We have campaigned against the unfair VAT imposed on Sixth Form Colleges with more than enough signatures to take it to parliament. The petition was brushed off. What can people like James Kewin do to lobby against the obvious disparities?

  2. Aren’t the first two paragraphs of this article in direct contradiction? You cannot have fewer,larger,more specialist institutions whilst also ensuring universal access to high quality education, including those with special educational needs or disabilities. How can these two objectives possibly be achieved together, they are totally competing!

    Reduced access has been proven in my area, where students who don’t do well at school have no suitable options for continuing any sort of viable training or apprenticeships, since that is driven by the strength and opportunity provided by the local commerce and industry – and their unwillingness to contribute to developing the workforce. Further, mature students looking to retrain and better themselves are being told there is no funding for them, and apparently it is also ok for there to be no second chances for anyone at A-level within FE or the sixth form centre – one-shot at school and its game over. Many schools are not effectively equipped to manage the diversity and challenges arising in the post 16 age group, and fail many on that first time round.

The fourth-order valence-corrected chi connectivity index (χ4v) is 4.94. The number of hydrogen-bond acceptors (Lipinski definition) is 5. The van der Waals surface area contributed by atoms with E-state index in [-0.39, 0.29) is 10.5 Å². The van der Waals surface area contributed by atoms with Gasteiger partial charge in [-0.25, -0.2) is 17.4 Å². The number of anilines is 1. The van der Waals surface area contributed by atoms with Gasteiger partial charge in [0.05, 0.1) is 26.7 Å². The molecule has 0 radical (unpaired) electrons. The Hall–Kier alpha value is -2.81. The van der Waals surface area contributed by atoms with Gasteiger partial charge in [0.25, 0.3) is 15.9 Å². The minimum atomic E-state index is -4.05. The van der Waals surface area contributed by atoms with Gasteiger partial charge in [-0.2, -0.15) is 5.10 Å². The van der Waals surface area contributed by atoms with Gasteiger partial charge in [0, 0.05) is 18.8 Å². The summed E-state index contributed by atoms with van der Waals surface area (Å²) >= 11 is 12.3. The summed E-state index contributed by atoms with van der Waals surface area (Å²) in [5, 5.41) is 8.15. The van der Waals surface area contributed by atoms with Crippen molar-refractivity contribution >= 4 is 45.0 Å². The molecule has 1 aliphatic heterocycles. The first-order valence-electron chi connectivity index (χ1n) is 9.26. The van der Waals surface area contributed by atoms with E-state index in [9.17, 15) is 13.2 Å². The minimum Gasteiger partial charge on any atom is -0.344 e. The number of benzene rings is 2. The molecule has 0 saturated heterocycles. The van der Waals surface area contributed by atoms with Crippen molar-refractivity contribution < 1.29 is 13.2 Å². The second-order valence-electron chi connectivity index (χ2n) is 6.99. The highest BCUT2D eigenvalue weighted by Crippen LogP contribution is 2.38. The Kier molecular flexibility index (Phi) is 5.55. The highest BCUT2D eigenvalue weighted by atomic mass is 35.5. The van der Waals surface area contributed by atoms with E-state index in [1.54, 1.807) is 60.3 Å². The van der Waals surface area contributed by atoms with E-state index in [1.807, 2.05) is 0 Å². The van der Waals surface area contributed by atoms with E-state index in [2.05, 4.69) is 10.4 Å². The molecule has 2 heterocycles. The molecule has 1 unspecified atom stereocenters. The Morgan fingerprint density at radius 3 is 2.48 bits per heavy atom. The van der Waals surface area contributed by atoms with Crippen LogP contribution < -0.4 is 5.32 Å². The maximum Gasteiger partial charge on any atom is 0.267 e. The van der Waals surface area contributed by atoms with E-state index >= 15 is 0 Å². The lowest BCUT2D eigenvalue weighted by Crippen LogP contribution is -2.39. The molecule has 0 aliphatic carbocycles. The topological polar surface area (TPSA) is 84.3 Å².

I thought productive efficiency and full-employment were best achieved, when the workforce could effectively train and be mobile between sectors,but instead people are trapped and rather than destined for unemployment or poverty…

    It would be great, if everyone lived in a leafy suburb, had stable and comfortable families, and could afford to live near a good school that was absolutely perfectly designed for them and their learning needs…and then were able to go onto University and on into a profession….but its simply unrealistic and up to now, FE and Sixth Forms have been filling the gap.

    When we have said all people need to be in employment, education or training up to the age of 18, and there are largely no welfare entitlements for people under the age of 25…what on earth is the government on?! Out of touch or what?!